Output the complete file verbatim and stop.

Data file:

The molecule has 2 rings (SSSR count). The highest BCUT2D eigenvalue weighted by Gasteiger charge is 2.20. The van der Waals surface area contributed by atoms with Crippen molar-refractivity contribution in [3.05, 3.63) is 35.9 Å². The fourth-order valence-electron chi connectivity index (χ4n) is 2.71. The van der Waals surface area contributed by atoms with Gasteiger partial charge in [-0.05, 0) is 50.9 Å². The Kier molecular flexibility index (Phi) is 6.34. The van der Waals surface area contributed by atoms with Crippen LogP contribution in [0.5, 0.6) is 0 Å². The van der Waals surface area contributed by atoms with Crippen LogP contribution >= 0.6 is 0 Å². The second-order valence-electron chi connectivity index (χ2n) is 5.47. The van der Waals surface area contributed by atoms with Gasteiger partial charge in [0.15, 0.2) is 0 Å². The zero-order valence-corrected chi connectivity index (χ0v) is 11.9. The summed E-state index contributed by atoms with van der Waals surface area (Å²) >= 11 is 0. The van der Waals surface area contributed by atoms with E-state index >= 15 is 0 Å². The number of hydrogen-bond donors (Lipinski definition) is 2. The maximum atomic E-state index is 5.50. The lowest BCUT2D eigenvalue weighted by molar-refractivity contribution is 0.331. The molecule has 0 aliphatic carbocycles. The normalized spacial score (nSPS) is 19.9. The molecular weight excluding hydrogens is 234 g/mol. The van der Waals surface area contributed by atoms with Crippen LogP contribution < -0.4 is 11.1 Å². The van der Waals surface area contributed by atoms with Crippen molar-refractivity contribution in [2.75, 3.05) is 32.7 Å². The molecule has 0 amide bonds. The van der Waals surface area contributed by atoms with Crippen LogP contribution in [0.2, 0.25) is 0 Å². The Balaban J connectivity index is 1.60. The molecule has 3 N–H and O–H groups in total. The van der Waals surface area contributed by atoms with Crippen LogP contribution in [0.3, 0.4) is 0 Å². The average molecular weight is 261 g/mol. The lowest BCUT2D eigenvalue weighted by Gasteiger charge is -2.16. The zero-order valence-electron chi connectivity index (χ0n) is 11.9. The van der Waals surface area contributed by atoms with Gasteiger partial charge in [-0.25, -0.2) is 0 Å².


The molecule has 2 rings (SSSR count). The highest BCUT2D eigenvalue weighted by Gasteiger charge is 2.20. The van der Waals surface area contributed by atoms with Crippen molar-refractivity contribution in [3.05, 3.63) is 35.9 Å². The fourth-order valence-electron chi connectivity index (χ4n) is 2.71. The van der Waals surface area contributed by atoms with Gasteiger partial charge in [-0.05, 0) is 50.9 Å². The Kier molecular flexibility index (Phi) is 6.34. The van der Waals surface area contributed by atoms with Crippen LogP contribution in [0.5, 0.6) is 0 Å². The van der Waals surface area contributed by atoms with Crippen LogP contribution >= 0.6 is 0 Å². The second-order valence-electron chi connectivity index (χ2n) is 5.47. The van der Waals surface area contributed by atoms with Gasteiger partial charge in [0.15, 0.2) is 0 Å². The zero-order valence-corrected chi connectivity index (χ0v) is 11.9. The summed E-state index contributed by atoms with van der Waals surface area (Å²) >= 11 is 0. The van der Waals surface area contributed by atoms with E-state index >= 15 is 0 Å². The number of hydrogen-bond donors (Lipinski definition) is 2. The maximum atomic E-state index is 5.50. The lowest BCUT2D eigenvalue weighted by molar-refractivity contribution is 0.331. The molecule has 0 aliphatic carbocycles. The normalized spacial score (nSPS) is 19.9. The molecular weight excluding hydrogens is 234 g/mol. The van der Waals surface area contributed by atoms with Crippen LogP contribution < -0.4 is 11.1 Å². The van der Waals surface area contributed by atoms with Crippen molar-refractivity contribution in [2.75, 3.05) is 32.7 Å². The molecule has 0 amide bonds. The van der Waals surface area contributed by atoms with Crippen LogP contribution in [0.2, 0.25) is 0 Å². The Balaban J connectivity index is 1.60. The molecule has 3 N–H and O–H groups in total. The van der Waals surface area contributed by atoms with Crippen LogP contribution in [0.3, 0.4) is 0 Å². The average molecular weight is 261 g/mol. The lowest BCUT2D eigenvalue weighted by Gasteiger charge is -2.16. The zero-order valence-electron chi connectivity index (χ0n) is 11.9. The van der Waals surface area contributed by atoms with Gasteiger partial charge in [-0.25, -0.2) is 0 Å².